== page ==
Music therapy facilitators
The majority of researchers were either trained in music therapy or appointed music therapists to run the intervention; however, Tuet and Lam (2006) delivered their intervention via an occupational therapist, Cooke et al (2010) used musicians with no mention of formal therapy training, and Nair et al (2011) had no appointed facilitator for the intervention because they used background music. The lack of formal training may account for the negative results for music therapy interventions seen by both Cooke et al (2010) and Nair et al (2011), as participants may not have been adequately trained to engage in the intervention. It is therefore recommended that group music therapy interventions be provided by trained staff to successfully reduce agitation. Nursing staff would need to facilitate and support the professional appointed to conduct the music therapy interventions by helping to identify appropriate participants and allocate resources.
Frequency of interventions
Most researchers completed their research over several weeks, with the intervention lasting 30-50 minutes and taking place two or three times a week. The exception to this was Lesta and Petocz (2006), who carried out their research over four days, and Nair et al (2011), who did theirs daily. Comparing the other researchers’ results reveals there is no optimum intervention length or frequency, but a minimum of 30 minutes twice a week would be recommended based on best practice.
The DH (2009) has called for purposeful and therapeutic activities to improve quality of life for people with dementia. Group music therapy is successful in reducing agitation in this group if it is conducted regularly, with familiar music proving to yield the best results in research. Group intervention is a feasible solution in the care setting to improve the wellbeing of those with dementia.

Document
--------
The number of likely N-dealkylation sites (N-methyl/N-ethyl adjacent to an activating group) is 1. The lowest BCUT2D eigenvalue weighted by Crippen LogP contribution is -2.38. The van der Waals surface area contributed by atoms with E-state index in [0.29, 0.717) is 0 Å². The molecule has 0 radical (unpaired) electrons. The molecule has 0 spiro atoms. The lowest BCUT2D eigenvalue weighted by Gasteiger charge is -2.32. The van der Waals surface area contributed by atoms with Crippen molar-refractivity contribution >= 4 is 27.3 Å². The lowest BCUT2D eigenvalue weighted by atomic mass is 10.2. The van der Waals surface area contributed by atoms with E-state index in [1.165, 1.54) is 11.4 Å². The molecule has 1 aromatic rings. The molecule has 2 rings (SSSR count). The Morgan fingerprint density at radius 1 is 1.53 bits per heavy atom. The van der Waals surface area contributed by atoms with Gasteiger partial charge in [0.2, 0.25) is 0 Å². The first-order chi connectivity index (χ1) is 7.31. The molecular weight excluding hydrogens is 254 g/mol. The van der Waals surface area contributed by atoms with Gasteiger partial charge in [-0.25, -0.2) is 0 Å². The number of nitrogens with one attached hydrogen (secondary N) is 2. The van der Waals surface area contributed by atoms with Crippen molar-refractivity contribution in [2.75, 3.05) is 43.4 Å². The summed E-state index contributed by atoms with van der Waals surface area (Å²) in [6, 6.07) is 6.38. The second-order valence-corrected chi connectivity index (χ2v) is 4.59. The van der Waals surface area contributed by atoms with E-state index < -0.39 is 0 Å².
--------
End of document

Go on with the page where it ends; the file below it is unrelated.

This review also identified that other group interventions could produce similar reductions in agitation; however, further research is required to identify which deliver optimum benefits.
A trained music therapist should conduct music therapy rather than nursing staff who do not have a recognised music therapy qualification. However, nurses are in a perfect position to identify the need for music therapy intervention and, as such, should seek the resources to support it. Box 1 gives further implications for practice.
Researchers must take care when generating sampling criteria, targeting participants who have a confirmed presentation of agitated behaviour, as well as using a tested measurement tool during the project. Some articles in this review used different music types, producing contrary results; therefore, it would also be beneficial for research to compare different music types and their impact on behaviour.
Box 1. Recommendations for nursing practice
- Care homes and day care units should implement a group music therapy intervention programme to reduce agitation and other behavioural disturbances in patients with dementia
- Music therapy intervention programmes should be delivered at least twice a week for 30 minutes by trained music therapists
- Further research should take place to identify the music types that achieve the best results
- Further research should take place into other non-pharmacological interventions and their effect on agitation
- There are around 800,000 people in the UK with a form of dementia
- The Department of Health has stressed nurses’ vital role in dementia care
- Non-pharmacological interventions for agitation in dementia include music therapy
- Group music therapy can increase emotional wellbeing and reduce agitation
- Music therapy is best delivered individually or in group settings by trained therapists